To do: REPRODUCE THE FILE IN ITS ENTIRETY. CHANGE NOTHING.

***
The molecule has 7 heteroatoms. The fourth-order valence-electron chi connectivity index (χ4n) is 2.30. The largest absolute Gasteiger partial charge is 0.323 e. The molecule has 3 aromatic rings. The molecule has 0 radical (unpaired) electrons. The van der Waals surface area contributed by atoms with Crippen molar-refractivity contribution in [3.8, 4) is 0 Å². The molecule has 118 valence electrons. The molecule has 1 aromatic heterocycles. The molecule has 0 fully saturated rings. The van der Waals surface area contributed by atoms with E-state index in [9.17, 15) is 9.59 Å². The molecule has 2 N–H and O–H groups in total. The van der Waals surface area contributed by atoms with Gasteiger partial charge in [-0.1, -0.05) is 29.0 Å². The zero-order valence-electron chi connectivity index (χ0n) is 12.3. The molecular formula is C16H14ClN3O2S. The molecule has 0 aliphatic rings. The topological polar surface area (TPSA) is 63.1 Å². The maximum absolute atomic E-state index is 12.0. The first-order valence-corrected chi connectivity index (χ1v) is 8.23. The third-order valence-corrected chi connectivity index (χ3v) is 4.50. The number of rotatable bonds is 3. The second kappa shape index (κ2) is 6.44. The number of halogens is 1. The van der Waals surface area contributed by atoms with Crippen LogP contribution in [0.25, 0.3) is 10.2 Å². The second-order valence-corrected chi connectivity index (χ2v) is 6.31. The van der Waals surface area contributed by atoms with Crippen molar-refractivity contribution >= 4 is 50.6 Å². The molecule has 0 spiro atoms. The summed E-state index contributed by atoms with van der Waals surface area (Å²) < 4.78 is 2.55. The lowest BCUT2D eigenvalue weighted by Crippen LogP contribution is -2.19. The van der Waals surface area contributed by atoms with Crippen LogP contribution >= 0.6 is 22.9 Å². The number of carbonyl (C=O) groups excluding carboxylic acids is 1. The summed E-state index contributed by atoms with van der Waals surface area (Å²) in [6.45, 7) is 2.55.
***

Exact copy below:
The molecule has 7 heteroatoms. The fourth-order valence-electron chi connectivity index (χ4n) is 2.30. The largest absolute Gasteiger partial charge is 0.323 e. The molecule has 3 aromatic rings. The molecule has 0 radical (unpaired) electrons. The van der Waals surface area contributed by atoms with Crippen molar-refractivity contribution in [3.8, 4) is 0 Å². The molecule has 118 valence electrons. The molecule has 1 aromatic heterocycles. The molecule has 0 fully saturated rings. The van der Waals surface area contributed by atoms with E-state index in [9.17, 15) is 9.59 Å². The molecule has 2 N–H and O–H groups in total. The van der Waals surface area contributed by atoms with Gasteiger partial charge in [-0.1, -0.05) is 29.0 Å². The zero-order valence-electron chi connectivity index (χ0n) is 12.3. The molecular formula is C16H14ClN3O2S. The molecule has 0 aliphatic rings. The topological polar surface area (TPSA) is 63.1 Å². The maximum absolute atomic E-state index is 12.0. The first-order valence-corrected chi connectivity index (χ1v) is 8.23. The third-order valence-corrected chi connectivity index (χ3v) is 4.50. The number of rotatable bonds is 3. The second kappa shape index (κ2) is 6.44. The number of halogens is 1. The van der Waals surface area contributed by atoms with Crippen LogP contribution in [0.25, 0.3) is 10.2 Å². The second-order valence-corrected chi connectivity index (χ2v) is 6.31. The van der Waals surface area contributed by atoms with Crippen molar-refractivity contribution >= 4 is 50.6 Å². The molecule has 0 spiro atoms. The summed E-state index contributed by atoms with van der Waals surface area (Å²) < 4.78 is 2.55. The lowest BCUT2D eigenvalue weighted by Crippen LogP contribution is -2.19. The van der Waals surface area contributed by atoms with Crippen LogP contribution >= 0.6 is 22.9 Å². The number of carbonyl (C=O) groups excluding carboxylic acids is 1. The summed E-state index contributed by atoms with van der Waals surface area (Å²) in [6.45, 7) is 2.55.